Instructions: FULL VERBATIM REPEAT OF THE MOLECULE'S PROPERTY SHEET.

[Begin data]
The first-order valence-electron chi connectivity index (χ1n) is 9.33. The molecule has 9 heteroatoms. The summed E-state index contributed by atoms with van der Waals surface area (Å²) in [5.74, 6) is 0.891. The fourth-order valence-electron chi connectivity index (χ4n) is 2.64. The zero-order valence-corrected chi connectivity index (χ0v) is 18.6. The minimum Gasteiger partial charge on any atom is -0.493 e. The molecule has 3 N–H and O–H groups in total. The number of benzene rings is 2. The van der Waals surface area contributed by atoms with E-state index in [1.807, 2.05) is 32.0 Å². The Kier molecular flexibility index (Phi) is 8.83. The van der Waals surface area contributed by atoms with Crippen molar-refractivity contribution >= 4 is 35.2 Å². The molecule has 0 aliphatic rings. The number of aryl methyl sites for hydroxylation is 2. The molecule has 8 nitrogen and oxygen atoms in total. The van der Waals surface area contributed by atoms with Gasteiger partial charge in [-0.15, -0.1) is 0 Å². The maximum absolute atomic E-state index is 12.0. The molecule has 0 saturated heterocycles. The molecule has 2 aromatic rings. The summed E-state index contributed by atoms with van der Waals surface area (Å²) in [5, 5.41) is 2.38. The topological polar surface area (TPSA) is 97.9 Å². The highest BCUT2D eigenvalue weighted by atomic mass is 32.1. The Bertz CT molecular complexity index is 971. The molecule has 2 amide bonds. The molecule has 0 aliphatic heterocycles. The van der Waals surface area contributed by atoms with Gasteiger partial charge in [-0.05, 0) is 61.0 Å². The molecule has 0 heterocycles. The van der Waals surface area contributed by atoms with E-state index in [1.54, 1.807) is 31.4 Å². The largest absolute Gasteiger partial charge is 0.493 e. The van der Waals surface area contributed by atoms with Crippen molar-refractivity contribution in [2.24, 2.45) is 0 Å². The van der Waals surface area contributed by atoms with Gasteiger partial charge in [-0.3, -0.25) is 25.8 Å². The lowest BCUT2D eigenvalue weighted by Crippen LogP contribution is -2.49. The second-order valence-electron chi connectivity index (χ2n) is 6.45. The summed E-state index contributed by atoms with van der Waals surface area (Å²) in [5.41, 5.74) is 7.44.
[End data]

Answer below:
The first-order valence-electron chi connectivity index (χ1n) is 9.33. The molecule has 9 heteroatoms. The summed E-state index contributed by atoms with van der Waals surface area (Å²) in [5.74, 6) is 0.891. The fourth-order valence-electron chi connectivity index (χ4n) is 2.64. The zero-order valence-corrected chi connectivity index (χ0v) is 18.6. The minimum Gasteiger partial charge on any atom is -0.493 e. The molecule has 3 N–H and O–H groups in total. The number of benzene rings is 2. The van der Waals surface area contributed by atoms with E-state index in [1.807, 2.05) is 32.0 Å². The Kier molecular flexibility index (Phi) is 8.83. The van der Waals surface area contributed by atoms with Crippen molar-refractivity contribution >= 4 is 35.2 Å². The molecule has 0 aliphatic rings. The number of aryl methyl sites for hydroxylation is 2. The molecule has 8 nitrogen and oxygen atoms in total. The van der Waals surface area contributed by atoms with Gasteiger partial charge in [-0.15, -0.1) is 0 Å². The maximum absolute atomic E-state index is 12.0. The molecule has 0 saturated heterocycles. The molecule has 2 aromatic rings. The summed E-state index contributed by atoms with van der Waals surface area (Å²) in [5, 5.41) is 2.38. The topological polar surface area (TPSA) is 97.9 Å². The highest BCUT2D eigenvalue weighted by atomic mass is 32.1. The Bertz CT molecular complexity index is 971. The molecule has 2 amide bonds. The molecule has 0 aliphatic heterocycles. The van der Waals surface area contributed by atoms with Gasteiger partial charge in [-0.05, 0) is 61.0 Å². The molecule has 0 heterocycles. The van der Waals surface area contributed by atoms with E-state index in [1.54, 1.807) is 31.4 Å². The largest absolute Gasteiger partial charge is 0.493 e. The van der Waals surface area contributed by atoms with Crippen molar-refractivity contribution in [2.24, 2.45) is 0 Å². The van der Waals surface area contributed by atoms with Gasteiger partial charge in [-0.3, -0.25) is 25.8 Å². The lowest BCUT2D eigenvalue weighted by Crippen LogP contribution is -2.49. The second-order valence-electron chi connectivity index (χ2n) is 6.45. The summed E-state index contributed by atoms with van der Waals surface area (Å²) in [5.41, 5.74) is 7.44.